Exercise doesn't just help you lose weight; it also firms the body, improves posture, and gives the skin a glow.

4. You're always annoyed and sapped of energy.
Research has found that just one session of exercise can put you in a better mood for three to four hours—at least. It's also a well-documented fact that exercise helps combat depression, sometimes as effectively as medications. Many psychologists use it as a standard part of treatment. People constantly tell me, "I just want to feel better." If you exercise regularly, you will.

5. You take too many sick days.
If you're looking for a way to reduce colds and upper respiratory infections, a good fitness program is key. Regular exercisers are significantly less likely to call in sick.

6. You have joint pain.
The right kind of exercise can reduce the pain of osteoarthritis and rheumatoid arthritis by strengthening the muscles around damaged joints.

7. You have a bad back.
Once upon a time, people with bad backs were urged to avoid physical activity. We now know that, in most cases, the best thing you can do is move. Recognize your limits, of course, and work with your doctor and perhaps a physical therapist.

8. You don't sleep well.
Even though exercise is energizing, it also wears you out. It's a paradox, I know, but eventually you'll feel more vibrant during the day and sleep better at night.

9. You want to slow the effects of aging.
Exercise is one of the most effective ways to fight aging. Regular workouts drastically reduce the loss of muscle and bone, and improve circulation. Exercise may also help reduce inflammation and stave off age-related diseases. As if that's not enough, physical activity seems to have a protective effect against dementia, and may help improve memory and other cognitive functions. One Harvard University researcher called exercise "Miracle-Gro for the brain."

10. You love your kids.
When you care about yourself—and exercising is a sign that you do—you are doing your kids a favor by setting a good example. If you're active, there's a better chance that your kids will be active, too. Plus you're more likely to be around longer for them.

Next: Identify the excuse you've been using—and throw it out the window

Once you've found your motivation, the next step is to get rid of any excuses that stand in your way. "I have no time. I'm physically limited. I can't afford a gym membership." There are a million cop-outs, and yet hordes of people—even those with busy schedules and chronic pain—manage to exercise.

Excuses allow you to continue living the way you are now without making any tough choices; they let you feel better about not doing things you know you should. In order to move forward, you have to institute a zero-tolerance policy for excuses.

What follows are the stall tactics I routinely hear from people who live a sedentary life—and why those excuses aren't valid. As you'll see, there are practical ways to get around almost any obstacle, and when you feel motivated and have a positive attitude, you can resolve any perceived problems that stand in your way.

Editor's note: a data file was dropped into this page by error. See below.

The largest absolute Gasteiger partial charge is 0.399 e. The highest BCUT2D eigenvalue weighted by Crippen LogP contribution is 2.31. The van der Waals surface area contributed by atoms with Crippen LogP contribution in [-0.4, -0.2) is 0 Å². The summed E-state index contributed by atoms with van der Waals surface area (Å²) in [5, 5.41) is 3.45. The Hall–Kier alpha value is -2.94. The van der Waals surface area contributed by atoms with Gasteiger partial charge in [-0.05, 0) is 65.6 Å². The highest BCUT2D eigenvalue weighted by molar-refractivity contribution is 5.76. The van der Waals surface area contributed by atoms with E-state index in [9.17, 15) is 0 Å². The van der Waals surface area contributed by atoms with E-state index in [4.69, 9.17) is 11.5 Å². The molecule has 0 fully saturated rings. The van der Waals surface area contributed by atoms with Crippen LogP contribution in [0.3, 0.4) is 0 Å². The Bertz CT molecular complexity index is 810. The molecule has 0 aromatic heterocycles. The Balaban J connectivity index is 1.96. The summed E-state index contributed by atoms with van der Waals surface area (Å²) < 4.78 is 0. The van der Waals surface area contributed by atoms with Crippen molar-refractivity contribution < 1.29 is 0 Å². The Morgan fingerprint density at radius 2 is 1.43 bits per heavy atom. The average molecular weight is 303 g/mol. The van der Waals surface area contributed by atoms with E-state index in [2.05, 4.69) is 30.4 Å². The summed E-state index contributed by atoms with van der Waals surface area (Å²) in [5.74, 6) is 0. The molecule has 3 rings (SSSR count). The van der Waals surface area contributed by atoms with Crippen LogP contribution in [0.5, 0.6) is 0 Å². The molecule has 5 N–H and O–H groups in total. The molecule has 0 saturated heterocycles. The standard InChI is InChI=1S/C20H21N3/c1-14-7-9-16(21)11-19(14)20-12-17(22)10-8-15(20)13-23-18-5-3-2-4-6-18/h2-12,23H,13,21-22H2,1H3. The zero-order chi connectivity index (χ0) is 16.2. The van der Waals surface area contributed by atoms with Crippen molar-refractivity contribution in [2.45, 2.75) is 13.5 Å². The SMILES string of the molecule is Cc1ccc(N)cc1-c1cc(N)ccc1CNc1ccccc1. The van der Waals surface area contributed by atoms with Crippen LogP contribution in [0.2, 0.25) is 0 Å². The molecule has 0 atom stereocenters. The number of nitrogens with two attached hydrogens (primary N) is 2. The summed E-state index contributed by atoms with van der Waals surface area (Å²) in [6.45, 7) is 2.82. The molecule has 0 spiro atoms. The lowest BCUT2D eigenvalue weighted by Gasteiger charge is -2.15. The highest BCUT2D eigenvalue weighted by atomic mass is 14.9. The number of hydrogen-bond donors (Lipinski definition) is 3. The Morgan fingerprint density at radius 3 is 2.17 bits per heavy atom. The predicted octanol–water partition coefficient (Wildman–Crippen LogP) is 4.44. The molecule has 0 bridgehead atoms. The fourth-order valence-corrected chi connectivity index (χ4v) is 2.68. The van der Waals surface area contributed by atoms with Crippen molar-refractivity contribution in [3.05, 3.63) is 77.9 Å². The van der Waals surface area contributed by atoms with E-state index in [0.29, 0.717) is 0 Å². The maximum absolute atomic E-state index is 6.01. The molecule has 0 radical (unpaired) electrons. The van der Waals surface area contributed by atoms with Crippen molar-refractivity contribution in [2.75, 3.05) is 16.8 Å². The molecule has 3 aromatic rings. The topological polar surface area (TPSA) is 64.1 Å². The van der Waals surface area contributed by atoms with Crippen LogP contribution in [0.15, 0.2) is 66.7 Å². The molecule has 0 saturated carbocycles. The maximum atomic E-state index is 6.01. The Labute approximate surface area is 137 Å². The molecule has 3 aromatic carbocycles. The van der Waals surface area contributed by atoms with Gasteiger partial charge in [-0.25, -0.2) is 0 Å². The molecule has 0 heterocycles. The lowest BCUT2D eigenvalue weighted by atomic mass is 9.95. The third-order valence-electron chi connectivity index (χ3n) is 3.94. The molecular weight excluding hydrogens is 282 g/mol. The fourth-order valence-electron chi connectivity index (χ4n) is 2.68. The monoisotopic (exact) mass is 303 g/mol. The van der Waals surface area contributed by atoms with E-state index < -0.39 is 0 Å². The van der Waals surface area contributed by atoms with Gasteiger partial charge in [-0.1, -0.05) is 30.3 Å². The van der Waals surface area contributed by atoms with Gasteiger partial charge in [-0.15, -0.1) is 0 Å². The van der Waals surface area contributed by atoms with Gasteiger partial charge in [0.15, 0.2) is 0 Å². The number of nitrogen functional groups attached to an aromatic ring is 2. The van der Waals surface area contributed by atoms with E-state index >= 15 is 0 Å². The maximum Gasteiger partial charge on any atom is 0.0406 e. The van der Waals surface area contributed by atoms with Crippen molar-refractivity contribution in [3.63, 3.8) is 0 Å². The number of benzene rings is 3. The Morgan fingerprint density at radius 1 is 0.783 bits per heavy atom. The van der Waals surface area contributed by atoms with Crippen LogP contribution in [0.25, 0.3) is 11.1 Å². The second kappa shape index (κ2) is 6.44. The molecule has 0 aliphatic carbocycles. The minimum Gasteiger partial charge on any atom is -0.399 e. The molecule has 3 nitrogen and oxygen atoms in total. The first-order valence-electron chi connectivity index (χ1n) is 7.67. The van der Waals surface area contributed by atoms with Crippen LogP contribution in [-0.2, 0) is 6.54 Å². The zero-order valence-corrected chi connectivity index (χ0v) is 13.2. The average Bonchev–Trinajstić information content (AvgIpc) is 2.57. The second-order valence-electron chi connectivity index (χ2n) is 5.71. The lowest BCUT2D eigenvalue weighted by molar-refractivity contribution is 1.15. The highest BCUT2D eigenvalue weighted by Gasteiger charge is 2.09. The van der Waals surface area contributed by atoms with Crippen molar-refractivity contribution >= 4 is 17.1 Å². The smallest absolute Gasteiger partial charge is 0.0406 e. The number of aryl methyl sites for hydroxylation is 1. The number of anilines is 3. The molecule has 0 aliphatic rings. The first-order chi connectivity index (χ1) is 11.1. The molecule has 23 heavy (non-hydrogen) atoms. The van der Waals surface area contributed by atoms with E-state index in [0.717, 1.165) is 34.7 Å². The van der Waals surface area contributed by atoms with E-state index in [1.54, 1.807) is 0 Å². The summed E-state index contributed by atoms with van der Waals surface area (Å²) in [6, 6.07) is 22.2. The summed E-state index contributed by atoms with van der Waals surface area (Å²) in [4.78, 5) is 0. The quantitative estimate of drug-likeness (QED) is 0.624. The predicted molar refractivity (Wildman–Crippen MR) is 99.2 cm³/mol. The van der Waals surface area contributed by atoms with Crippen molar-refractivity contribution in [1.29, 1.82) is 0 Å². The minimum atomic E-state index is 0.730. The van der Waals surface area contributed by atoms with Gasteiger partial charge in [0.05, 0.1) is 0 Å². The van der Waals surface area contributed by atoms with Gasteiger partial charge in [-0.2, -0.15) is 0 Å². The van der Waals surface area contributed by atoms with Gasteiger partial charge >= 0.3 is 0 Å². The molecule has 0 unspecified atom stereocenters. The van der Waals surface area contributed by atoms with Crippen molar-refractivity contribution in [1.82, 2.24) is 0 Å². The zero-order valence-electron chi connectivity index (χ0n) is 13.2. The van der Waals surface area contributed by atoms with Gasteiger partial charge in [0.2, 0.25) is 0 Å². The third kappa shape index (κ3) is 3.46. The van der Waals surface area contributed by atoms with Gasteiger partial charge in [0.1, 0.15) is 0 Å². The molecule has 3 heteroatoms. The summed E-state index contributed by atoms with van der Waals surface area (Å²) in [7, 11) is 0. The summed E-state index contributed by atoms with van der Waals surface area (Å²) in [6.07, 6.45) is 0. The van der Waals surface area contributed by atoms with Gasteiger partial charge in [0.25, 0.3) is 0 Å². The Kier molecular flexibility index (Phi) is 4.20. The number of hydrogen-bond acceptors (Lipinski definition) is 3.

I don't like exercise.
How many people like brushing their teeth at night? But we do it because we don't want to end up with a dentist's drill in our mouths. Exercise is the same; you do it because you need to.

But I'm not advocating that you simply grin and bear it; instead, find a way to make workouts less of a chore. There are so many different ways to move your body, from walking to Zumba dancing; keep trying until you find one that seems appealing.

I don't have time.
Work, family, housekeeping—who isn't juggling a lot? But don't you always make time for the important stuff? If you're not physically active, it's because you haven't made it a priority.

People who fit exercise into their lives tend to have figured out how to be more efficient. One client of mine uses her morning workout to plan her day, including what she's making for dinner. Find a way to incorporate activity into things you already do. If you're a stay-at-home parent, for example, get a jogger stroller and run your kids to the park. And don't let situations that aren't perfect defeat you. Maybe you can't walk around your neighborhood after work because it's too dark, but you can squeeze in a 20-minute walk on your lunch break. Research has also shown that certain higher-intensity workouts, such as interval training, produce good results in less time. Keep in mind, too, that as you become more fit, your energy level will rise and you will get more done at a quicker pace. In a sense, by taking time to exercise, you will create more time elsewhere.

I don't know what kind of exercise to do.
If you want to really see changes, you need to do a combination of activities that includes three elements: cardio, strength training, and functional fitness exercises.

Unstructured exercise is important, too. Parking at the farthest end of the lot (as Terane Weatherly now does), getting up to talk to colleagues instead of sending e-mails—these little things contribute to overall fitness. And if this informal type of activity is all you can do, I suggest that you purchase a pedometer and aim to log a few miles that way every day.

I've suffered an injury.
This can seem like the perfect get-out-of-gym-free card, but a gradual return to activity is part of the recommended recovery process.